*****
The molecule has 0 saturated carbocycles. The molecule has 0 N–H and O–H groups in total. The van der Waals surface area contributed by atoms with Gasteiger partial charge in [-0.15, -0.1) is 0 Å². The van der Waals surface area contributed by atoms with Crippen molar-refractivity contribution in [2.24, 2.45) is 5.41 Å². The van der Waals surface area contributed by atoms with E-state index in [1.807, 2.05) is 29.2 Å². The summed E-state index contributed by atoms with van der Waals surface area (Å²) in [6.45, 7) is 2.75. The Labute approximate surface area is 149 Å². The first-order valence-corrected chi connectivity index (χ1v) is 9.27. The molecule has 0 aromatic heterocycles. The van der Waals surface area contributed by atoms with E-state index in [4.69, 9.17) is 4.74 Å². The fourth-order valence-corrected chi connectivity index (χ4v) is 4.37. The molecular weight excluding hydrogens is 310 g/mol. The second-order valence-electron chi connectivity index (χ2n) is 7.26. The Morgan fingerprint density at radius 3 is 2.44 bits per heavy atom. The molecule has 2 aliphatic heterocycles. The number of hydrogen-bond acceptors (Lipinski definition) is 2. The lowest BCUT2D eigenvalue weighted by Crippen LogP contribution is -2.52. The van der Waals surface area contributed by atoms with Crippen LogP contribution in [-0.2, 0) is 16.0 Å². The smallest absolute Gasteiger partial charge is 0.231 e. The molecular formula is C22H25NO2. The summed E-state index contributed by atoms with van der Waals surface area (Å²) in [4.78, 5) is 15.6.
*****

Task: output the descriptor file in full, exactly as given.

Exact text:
The molecule has 0 saturated carbocycles. The molecule has 0 N–H and O–H groups in total. The van der Waals surface area contributed by atoms with Gasteiger partial charge in [-0.15, -0.1) is 0 Å². The van der Waals surface area contributed by atoms with Crippen molar-refractivity contribution in [2.24, 2.45) is 5.41 Å². The van der Waals surface area contributed by atoms with E-state index in [1.807, 2.05) is 29.2 Å². The summed E-state index contributed by atoms with van der Waals surface area (Å²) in [6.45, 7) is 2.75. The Labute approximate surface area is 149 Å². The first-order valence-corrected chi connectivity index (χ1v) is 9.27. The molecule has 0 aromatic heterocycles. The van der Waals surface area contributed by atoms with E-state index in [4.69, 9.17) is 4.74 Å². The fourth-order valence-corrected chi connectivity index (χ4v) is 4.37. The molecular weight excluding hydrogens is 310 g/mol. The second-order valence-electron chi connectivity index (χ2n) is 7.26. The Morgan fingerprint density at radius 3 is 2.44 bits per heavy atom. The molecule has 2 aliphatic heterocycles. The number of hydrogen-bond acceptors (Lipinski definition) is 2. The lowest BCUT2D eigenvalue weighted by Crippen LogP contribution is -2.52. The van der Waals surface area contributed by atoms with Crippen LogP contribution in [-0.2, 0) is 16.0 Å². The smallest absolute Gasteiger partial charge is 0.231 e. The molecular formula is C22H25NO2. The summed E-state index contributed by atoms with van der Waals surface area (Å²) in [4.78, 5) is 15.6.